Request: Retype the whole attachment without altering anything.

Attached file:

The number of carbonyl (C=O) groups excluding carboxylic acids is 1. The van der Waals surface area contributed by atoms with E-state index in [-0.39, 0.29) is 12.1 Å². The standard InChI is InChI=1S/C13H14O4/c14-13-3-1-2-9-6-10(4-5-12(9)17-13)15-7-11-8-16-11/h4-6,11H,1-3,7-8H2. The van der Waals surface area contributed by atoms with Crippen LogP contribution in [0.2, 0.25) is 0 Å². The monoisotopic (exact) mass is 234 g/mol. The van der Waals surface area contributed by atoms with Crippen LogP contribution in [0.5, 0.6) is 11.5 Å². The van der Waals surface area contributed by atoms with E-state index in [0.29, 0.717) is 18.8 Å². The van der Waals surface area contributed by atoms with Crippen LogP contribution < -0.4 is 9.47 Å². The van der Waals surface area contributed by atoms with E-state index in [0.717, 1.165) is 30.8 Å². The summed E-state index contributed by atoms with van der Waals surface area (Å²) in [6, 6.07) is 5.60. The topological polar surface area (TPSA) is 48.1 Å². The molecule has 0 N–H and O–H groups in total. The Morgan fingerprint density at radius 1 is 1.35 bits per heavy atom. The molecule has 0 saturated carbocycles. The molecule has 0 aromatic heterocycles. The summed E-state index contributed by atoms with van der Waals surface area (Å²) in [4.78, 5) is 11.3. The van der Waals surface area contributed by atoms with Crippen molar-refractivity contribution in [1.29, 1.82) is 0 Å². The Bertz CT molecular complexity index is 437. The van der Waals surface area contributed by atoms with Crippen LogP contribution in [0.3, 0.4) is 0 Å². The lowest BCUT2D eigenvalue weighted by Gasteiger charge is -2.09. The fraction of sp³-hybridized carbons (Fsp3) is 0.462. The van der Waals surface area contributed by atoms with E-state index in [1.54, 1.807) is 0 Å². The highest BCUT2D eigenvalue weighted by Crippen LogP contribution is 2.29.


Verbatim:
The number of carbonyl (C=O) groups excluding carboxylic acids is 1. The van der Waals surface area contributed by atoms with E-state index in [-0.39, 0.29) is 12.1 Å². The standard InChI is InChI=1S/C13H14O4/c14-13-3-1-2-9-6-10(4-5-12(9)17-13)15-7-11-8-16-11/h4-6,11H,1-3,7-8H2. The van der Waals surface area contributed by atoms with Crippen LogP contribution in [0.2, 0.25) is 0 Å². The monoisotopic (exact) mass is 234 g/mol. The van der Waals surface area contributed by atoms with Crippen LogP contribution in [0.5, 0.6) is 11.5 Å². The van der Waals surface area contributed by atoms with E-state index in [0.29, 0.717) is 18.8 Å². The van der Waals surface area contributed by atoms with Crippen LogP contribution < -0.4 is 9.47 Å². The van der Waals surface area contributed by atoms with E-state index in [0.717, 1.165) is 30.8 Å². The summed E-state index contributed by atoms with van der Waals surface area (Å²) in [6, 6.07) is 5.60. The topological polar surface area (TPSA) is 48.1 Å². The molecule has 0 N–H and O–H groups in total. The Morgan fingerprint density at radius 1 is 1.35 bits per heavy atom. The molecule has 0 saturated carbocycles. The molecule has 0 aromatic heterocycles. The summed E-state index contributed by atoms with van der Waals surface area (Å²) in [4.78, 5) is 11.3. The van der Waals surface area contributed by atoms with Crippen molar-refractivity contribution in [1.29, 1.82) is 0 Å². The Bertz CT molecular complexity index is 437. The van der Waals surface area contributed by atoms with Crippen LogP contribution in [0.3, 0.4) is 0 Å². The lowest BCUT2D eigenvalue weighted by Gasteiger charge is -2.09. The fraction of sp³-hybridized carbons (Fsp3) is 0.462. The van der Waals surface area contributed by atoms with E-state index in [1.54, 1.807) is 0 Å². The highest BCUT2D eigenvalue weighted by Crippen LogP contribution is 2.29.